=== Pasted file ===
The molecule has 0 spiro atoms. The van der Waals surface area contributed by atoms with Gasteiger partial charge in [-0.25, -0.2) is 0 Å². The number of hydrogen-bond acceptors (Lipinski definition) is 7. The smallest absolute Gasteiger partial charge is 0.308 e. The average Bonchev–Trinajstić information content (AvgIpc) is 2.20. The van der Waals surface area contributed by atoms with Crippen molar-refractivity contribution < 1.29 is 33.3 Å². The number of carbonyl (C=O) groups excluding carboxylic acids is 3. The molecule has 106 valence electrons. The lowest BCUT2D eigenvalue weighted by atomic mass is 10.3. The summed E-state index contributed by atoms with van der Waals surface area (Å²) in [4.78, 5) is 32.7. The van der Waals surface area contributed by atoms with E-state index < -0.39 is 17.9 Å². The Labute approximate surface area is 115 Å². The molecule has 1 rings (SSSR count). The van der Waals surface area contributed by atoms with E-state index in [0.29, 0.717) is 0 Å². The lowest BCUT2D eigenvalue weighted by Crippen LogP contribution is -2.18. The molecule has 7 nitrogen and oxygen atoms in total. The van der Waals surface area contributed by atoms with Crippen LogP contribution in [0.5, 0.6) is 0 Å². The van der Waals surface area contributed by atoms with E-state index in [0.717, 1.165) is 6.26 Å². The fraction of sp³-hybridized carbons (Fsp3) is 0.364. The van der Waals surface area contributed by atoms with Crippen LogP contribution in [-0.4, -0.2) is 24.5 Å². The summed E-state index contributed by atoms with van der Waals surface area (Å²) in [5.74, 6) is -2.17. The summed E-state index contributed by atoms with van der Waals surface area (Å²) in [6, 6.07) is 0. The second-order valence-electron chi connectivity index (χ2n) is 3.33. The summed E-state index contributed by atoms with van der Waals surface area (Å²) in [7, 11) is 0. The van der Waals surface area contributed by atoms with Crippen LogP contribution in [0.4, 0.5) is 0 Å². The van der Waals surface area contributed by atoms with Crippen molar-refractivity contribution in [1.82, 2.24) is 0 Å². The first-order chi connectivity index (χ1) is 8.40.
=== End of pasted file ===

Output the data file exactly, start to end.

The molecule has 0 spiro atoms. The van der Waals surface area contributed by atoms with Gasteiger partial charge in [-0.25, -0.2) is 0 Å². The number of hydrogen-bond acceptors (Lipinski definition) is 7. The smallest absolute Gasteiger partial charge is 0.308 e. The average Bonchev–Trinajstić information content (AvgIpc) is 2.20. The van der Waals surface area contributed by atoms with Crippen molar-refractivity contribution < 1.29 is 33.3 Å². The number of carbonyl (C=O) groups excluding carboxylic acids is 3. The molecule has 106 valence electrons. The lowest BCUT2D eigenvalue weighted by atomic mass is 10.3. The summed E-state index contributed by atoms with van der Waals surface area (Å²) in [4.78, 5) is 32.7. The van der Waals surface area contributed by atoms with E-state index < -0.39 is 17.9 Å². The Labute approximate surface area is 115 Å². The molecule has 1 rings (SSSR count). The van der Waals surface area contributed by atoms with E-state index in [0.29, 0.717) is 0 Å². The lowest BCUT2D eigenvalue weighted by Crippen LogP contribution is -2.18. The molecule has 7 nitrogen and oxygen atoms in total. The van der Waals surface area contributed by atoms with Crippen LogP contribution in [0.5, 0.6) is 0 Å². The van der Waals surface area contributed by atoms with E-state index in [0.717, 1.165) is 6.26 Å². The fraction of sp³-hybridized carbons (Fsp3) is 0.364. The van der Waals surface area contributed by atoms with Crippen LogP contribution in [-0.4, -0.2) is 24.5 Å². The summed E-state index contributed by atoms with van der Waals surface area (Å²) in [5.74, 6) is -2.17. The summed E-state index contributed by atoms with van der Waals surface area (Å²) in [6, 6.07) is 0. The second-order valence-electron chi connectivity index (χ2n) is 3.33. The summed E-state index contributed by atoms with van der Waals surface area (Å²) in [7, 11) is 0. The van der Waals surface area contributed by atoms with Crippen LogP contribution in [0.4, 0.5) is 0 Å². The van der Waals surface area contributed by atoms with Crippen molar-refractivity contribution in [1.82, 2.24) is 0 Å². The first-order chi connectivity index (χ1) is 8.40.